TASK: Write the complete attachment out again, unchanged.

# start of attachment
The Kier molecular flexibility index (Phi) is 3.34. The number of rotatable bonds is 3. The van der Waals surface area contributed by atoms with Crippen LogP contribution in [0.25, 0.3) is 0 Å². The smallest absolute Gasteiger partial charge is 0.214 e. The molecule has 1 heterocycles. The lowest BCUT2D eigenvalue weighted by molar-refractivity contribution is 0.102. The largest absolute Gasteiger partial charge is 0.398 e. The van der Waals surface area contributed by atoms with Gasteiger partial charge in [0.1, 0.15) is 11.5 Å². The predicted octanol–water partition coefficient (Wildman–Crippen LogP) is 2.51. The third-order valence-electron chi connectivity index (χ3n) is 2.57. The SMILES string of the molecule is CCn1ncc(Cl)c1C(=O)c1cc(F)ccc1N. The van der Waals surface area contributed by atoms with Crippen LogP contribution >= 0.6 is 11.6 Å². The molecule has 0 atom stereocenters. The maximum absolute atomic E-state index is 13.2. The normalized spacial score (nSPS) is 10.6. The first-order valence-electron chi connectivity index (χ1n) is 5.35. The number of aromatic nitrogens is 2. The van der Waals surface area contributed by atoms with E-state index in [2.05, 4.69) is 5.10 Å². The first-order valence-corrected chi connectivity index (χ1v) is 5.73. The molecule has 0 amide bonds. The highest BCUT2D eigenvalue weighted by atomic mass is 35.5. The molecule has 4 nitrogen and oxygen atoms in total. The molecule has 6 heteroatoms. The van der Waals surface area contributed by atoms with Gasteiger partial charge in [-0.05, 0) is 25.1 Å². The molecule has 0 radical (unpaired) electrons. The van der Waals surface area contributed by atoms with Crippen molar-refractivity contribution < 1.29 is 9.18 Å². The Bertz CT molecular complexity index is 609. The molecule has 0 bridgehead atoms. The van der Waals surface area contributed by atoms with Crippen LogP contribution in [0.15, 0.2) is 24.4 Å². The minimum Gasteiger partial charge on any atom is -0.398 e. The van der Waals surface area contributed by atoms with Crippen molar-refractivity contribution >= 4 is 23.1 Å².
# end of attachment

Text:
The Kier molecular flexibility index (Phi) is 3.34. The number of rotatable bonds is 3. The van der Waals surface area contributed by atoms with Crippen LogP contribution in [0.25, 0.3) is 0 Å². The smallest absolute Gasteiger partial charge is 0.214 e. The molecule has 1 heterocycles. The lowest BCUT2D eigenvalue weighted by molar-refractivity contribution is 0.102. The largest absolute Gasteiger partial charge is 0.398 e. The van der Waals surface area contributed by atoms with Gasteiger partial charge in [0.1, 0.15) is 11.5 Å². The predicted octanol–water partition coefficient (Wildman–Crippen LogP) is 2.51. The third-order valence-electron chi connectivity index (χ3n) is 2.57. The SMILES string of the molecule is CCn1ncc(Cl)c1C(=O)c1cc(F)ccc1N. The van der Waals surface area contributed by atoms with Crippen LogP contribution >= 0.6 is 11.6 Å². The molecule has 0 atom stereocenters. The maximum absolute atomic E-state index is 13.2. The normalized spacial score (nSPS) is 10.6. The first-order valence-electron chi connectivity index (χ1n) is 5.35. The number of aromatic nitrogens is 2. The van der Waals surface area contributed by atoms with E-state index in [2.05, 4.69) is 5.10 Å². The first-order valence-corrected chi connectivity index (χ1v) is 5.73. The molecule has 0 amide bonds. The highest BCUT2D eigenvalue weighted by atomic mass is 35.5. The molecule has 4 nitrogen and oxygen atoms in total. The molecule has 6 heteroatoms. The van der Waals surface area contributed by atoms with Gasteiger partial charge in [-0.05, 0) is 25.1 Å². The molecule has 0 radical (unpaired) electrons. The van der Waals surface area contributed by atoms with Crippen molar-refractivity contribution < 1.29 is 9.18 Å². The Bertz CT molecular complexity index is 609. The molecule has 0 bridgehead atoms. The van der Waals surface area contributed by atoms with Crippen LogP contribution in [0.15, 0.2) is 24.4 Å². The minimum Gasteiger partial charge on any atom is -0.398 e. The van der Waals surface area contributed by atoms with Crippen molar-refractivity contribution >= 4 is 23.1 Å².